flexibility analysis.

K. Submission to Congress and the Comptroller General

    The Congressional Review Act, 5 U.S.C. 801 et seq., as added by the 
Small Business Regulatory Enforcement Fairness Act of 1966, generally 
provides that before a rule may take effect, the agency promulgating 
the rule must submit a rule report, which includes a copy of the rule, 
to each House of the Congress and to the Comptroller General of the 
United States. The EPA submitted a report containing this rule and 
other required information to the U.S. Senate, the U.S. House of 
Representatives and the Comptroller General of the United States prior 
to publication of the rule in today's Federal Register. This rule is 
not a ``major rule'' defined by 5 U.S.C. 804(2).

L. Paperwork Reduction Act

    Under the Paperwork Reduction Act, 44 U.S.C. 3501 et seq., Federal 
agencies must consider the paperwork burden imposed by any information 
request contained in a proposed rule or a final rule. This rule will 
not impose any information requirements upon the regulated community.

M. Executive Order 12875

    Under Executive Order 12875, EPA may not issue a regulation that is 
not required by statute and that creates a

[[Page 50531]]

mandate upon a State, local or tribal government, unless the Federal 
government provides the funds necessary to pay the direct compliance 
costs incurred by those governments. If the mandate is unfunded, EPA 
must provide to the Office of Management and Budget a description of 
the extent of EPA's prior consultation with representatives of affected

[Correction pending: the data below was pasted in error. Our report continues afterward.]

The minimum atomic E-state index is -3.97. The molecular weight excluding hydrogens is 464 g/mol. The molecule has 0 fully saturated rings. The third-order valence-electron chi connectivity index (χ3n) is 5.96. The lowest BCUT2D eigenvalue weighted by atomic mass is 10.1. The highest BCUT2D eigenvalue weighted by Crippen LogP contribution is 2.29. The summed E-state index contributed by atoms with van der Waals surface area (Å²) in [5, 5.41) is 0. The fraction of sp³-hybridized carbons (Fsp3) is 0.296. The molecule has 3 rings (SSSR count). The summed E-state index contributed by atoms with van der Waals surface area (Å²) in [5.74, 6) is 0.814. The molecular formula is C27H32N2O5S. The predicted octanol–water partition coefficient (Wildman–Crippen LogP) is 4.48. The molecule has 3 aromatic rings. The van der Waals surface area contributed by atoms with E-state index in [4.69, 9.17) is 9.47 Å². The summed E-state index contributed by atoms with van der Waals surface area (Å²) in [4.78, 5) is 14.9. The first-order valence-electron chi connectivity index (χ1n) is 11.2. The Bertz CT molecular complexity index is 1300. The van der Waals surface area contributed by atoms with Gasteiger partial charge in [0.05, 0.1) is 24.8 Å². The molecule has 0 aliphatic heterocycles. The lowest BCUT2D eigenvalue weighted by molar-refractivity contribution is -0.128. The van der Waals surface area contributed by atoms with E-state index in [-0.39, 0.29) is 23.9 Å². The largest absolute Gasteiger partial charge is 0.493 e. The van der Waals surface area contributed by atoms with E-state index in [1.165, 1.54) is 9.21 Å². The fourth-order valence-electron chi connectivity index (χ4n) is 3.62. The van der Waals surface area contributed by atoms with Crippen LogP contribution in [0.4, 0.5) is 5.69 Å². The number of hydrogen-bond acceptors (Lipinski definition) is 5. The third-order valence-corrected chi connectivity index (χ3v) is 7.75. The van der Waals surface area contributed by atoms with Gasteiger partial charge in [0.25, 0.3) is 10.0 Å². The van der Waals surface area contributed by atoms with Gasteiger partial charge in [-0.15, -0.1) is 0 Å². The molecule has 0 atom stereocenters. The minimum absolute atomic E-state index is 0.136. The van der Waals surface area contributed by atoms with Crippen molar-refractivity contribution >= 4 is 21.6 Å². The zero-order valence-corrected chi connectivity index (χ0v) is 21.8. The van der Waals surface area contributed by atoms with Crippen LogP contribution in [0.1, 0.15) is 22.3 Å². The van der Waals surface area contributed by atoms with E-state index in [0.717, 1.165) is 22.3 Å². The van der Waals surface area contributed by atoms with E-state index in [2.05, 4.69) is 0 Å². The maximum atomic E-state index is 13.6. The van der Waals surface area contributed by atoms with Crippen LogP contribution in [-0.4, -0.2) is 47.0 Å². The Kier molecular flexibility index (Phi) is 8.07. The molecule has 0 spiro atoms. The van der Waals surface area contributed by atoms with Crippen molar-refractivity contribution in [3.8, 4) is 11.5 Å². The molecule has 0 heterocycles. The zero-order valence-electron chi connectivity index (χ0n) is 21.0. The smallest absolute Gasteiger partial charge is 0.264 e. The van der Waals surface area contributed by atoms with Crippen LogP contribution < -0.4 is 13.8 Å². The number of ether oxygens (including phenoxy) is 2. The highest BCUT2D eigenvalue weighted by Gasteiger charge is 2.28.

State, local and tribal governments, the nature of their concerns, 
copies of any written communications from the governments, and a 
statement supporting the need to issue the regulation. In addition, 
Executive Order 12875 requires EPA to develop an effective process 
permitting elected officials and other representatives of State, local 
and tribal governments ``to provide meaningful and timely input in the 
development of regulatory proposals containing significant unfunded 
mandates.''
    This rule does not create a mandate on State, local or tribal 
governments. The rule does not impose any enforceable duties on these 
entities. Accordingly, the requirements of section 1(a) of Executive 
Order 12875 do not apply to this rule.

List of Subjects in 40 CFR Part 271

    Environmental protection, Administrative practice and procedure, 
Confidential business Indian lands, Hazardous materials transportation, 
Hazardous waste, Indian lands relations, Intergovernmental information, 
Penalties, Reporting and recordkeeping requirements, Water pollution 
control, Water supply.

    Authority: This notice is issued under the authority of Sections 
2002(a), 3006 and 7004(b) of the Solid Waste Disposal Act as amended 
42 U.S.C. 6912(a), 6926, 6974(b).
W.B. Hathaway,
Acting Regional Administrator, Region 6.
[FR Doc. 98-25200 Filed 9-21-98; 8:45 am]